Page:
First, we should see in Scripture that singing allows us to glorify God in a unique way. Singing not only allows us to give voice to our faith, but it does so in an artistic, rhythmic, and poetic form that captures our hearts. Through the poetry in the music and the lyrics of what we sing our affections are powerfully engaged. It also offers us a memory-tool as we remember what we sing (which is why we have an Alphabet song). Throughout Scripture we see God’s people worship him through song—which often includes instruments but doesn’t require it.

“Sing to the Lord, all the earth! Tell of his salvation from day to day.” (1 Chr. 16:23)

“Sing praises to the Lord, who sits enthroned in Zion!” (Ps. 9:11)

“Sing praises to the Lord, for he has done gloriously; let this be made known in all the earth. Shout, and sing for joy, O inhabitant of Zion, for great in your midst is the Holy One of Israel.” (Is. 12:5-6)

 “About midnight Paul and Silas were praying and singing hymns to God, and the prisoners were listening to them.” (Acts 16:25)

“Addressing one another in psalms and hymns and spiritual songs, singing and making melody to the Lord with your heart.” (Eph. 5:19)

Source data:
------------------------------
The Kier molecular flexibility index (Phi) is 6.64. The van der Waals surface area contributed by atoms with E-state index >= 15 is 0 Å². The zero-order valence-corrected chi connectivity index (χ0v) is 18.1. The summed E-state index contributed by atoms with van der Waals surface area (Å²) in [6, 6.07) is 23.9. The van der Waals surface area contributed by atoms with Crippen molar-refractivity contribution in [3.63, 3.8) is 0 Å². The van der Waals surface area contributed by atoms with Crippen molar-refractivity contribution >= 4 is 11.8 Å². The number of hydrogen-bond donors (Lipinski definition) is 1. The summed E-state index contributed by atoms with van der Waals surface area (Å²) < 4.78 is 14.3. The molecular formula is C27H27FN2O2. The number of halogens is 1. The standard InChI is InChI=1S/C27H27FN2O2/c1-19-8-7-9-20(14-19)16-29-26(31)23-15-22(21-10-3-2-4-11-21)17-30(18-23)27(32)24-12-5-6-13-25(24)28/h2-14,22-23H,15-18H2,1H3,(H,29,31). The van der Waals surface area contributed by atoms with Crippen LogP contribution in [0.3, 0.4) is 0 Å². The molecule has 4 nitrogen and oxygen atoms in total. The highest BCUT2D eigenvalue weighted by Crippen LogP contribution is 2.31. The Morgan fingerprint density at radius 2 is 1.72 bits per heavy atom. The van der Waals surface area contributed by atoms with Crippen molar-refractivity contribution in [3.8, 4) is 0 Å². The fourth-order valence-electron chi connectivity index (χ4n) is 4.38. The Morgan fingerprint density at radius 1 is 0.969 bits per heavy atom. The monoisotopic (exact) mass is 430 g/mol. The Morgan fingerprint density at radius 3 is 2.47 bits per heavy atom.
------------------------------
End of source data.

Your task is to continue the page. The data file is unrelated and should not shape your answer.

Like prayer, singing takes place in every season and scenario. There are joyful songs of praise for deliverance as well as sorrowful songs of confession. The Psalms, the songbook of God’s people, connect song with the full range of human emotions. Singing involves our heart, mind, and body as we express faith in God, ascribe glory to his name, thank him for his deeds, and remember his words and works. The truths we’ve seen and the realities we’ve lived in all week can come out in unique ways through singing to God. It’s then both a place for our worship to go as we express our thoughts and emotions in song as well as an avenue stirring up worship as we are reminded of God, his works, and his ways. Thankfully, this isn’t restricted to Sundays. Throughout the week we can sing God’s praise. Grab a hymnal, play Christian music you can sing with, or use your church’s Spotify list. Find ways to exalt God in your heart by lifting your voice.